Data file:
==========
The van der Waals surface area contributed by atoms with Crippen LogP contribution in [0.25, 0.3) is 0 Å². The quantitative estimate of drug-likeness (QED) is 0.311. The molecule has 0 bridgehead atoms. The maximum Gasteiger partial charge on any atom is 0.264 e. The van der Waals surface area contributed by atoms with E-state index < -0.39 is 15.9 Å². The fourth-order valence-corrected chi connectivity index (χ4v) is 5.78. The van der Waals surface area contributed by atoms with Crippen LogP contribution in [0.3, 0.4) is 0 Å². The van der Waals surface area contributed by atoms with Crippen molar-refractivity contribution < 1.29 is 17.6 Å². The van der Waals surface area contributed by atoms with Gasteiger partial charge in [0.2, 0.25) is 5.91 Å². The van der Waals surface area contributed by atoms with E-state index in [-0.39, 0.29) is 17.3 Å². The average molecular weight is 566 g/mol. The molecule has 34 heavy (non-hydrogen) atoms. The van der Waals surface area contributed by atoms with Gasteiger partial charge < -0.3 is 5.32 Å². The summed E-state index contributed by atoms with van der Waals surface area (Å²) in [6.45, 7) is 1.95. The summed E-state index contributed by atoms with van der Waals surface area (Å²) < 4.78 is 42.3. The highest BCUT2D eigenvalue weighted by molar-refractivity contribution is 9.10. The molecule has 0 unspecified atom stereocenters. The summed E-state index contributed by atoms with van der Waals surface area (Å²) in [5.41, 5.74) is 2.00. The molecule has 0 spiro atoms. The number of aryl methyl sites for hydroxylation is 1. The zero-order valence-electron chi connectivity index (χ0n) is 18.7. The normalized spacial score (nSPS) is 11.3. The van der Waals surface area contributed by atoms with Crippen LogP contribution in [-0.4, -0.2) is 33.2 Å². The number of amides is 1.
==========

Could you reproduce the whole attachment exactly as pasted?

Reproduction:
The van der Waals surface area contributed by atoms with Crippen LogP contribution in [0.25, 0.3) is 0 Å². The quantitative estimate of drug-likeness (QED) is 0.311. The molecule has 0 bridgehead atoms. The maximum Gasteiger partial charge on any atom is 0.264 e. The van der Waals surface area contributed by atoms with E-state index < -0.39 is 15.9 Å². The fourth-order valence-corrected chi connectivity index (χ4v) is 5.78. The van der Waals surface area contributed by atoms with Crippen LogP contribution in [0.3, 0.4) is 0 Å². The van der Waals surface area contributed by atoms with Crippen molar-refractivity contribution < 1.29 is 17.6 Å². The van der Waals surface area contributed by atoms with Gasteiger partial charge in [0.2, 0.25) is 5.91 Å². The van der Waals surface area contributed by atoms with E-state index in [-0.39, 0.29) is 17.3 Å². The average molecular weight is 566 g/mol. The molecule has 34 heavy (non-hydrogen) atoms. The van der Waals surface area contributed by atoms with Gasteiger partial charge < -0.3 is 5.32 Å². The summed E-state index contributed by atoms with van der Waals surface area (Å²) in [6.45, 7) is 1.95. The summed E-state index contributed by atoms with van der Waals surface area (Å²) < 4.78 is 42.3. The highest BCUT2D eigenvalue weighted by molar-refractivity contribution is 9.10. The molecule has 0 unspecified atom stereocenters. The summed E-state index contributed by atoms with van der Waals surface area (Å²) in [5.41, 5.74) is 2.00. The molecule has 0 spiro atoms. The number of aryl methyl sites for hydroxylation is 1. The zero-order valence-electron chi connectivity index (χ0n) is 18.7. The normalized spacial score (nSPS) is 11.3. The van der Waals surface area contributed by atoms with Crippen LogP contribution in [-0.4, -0.2) is 33.2 Å². The number of amides is 1.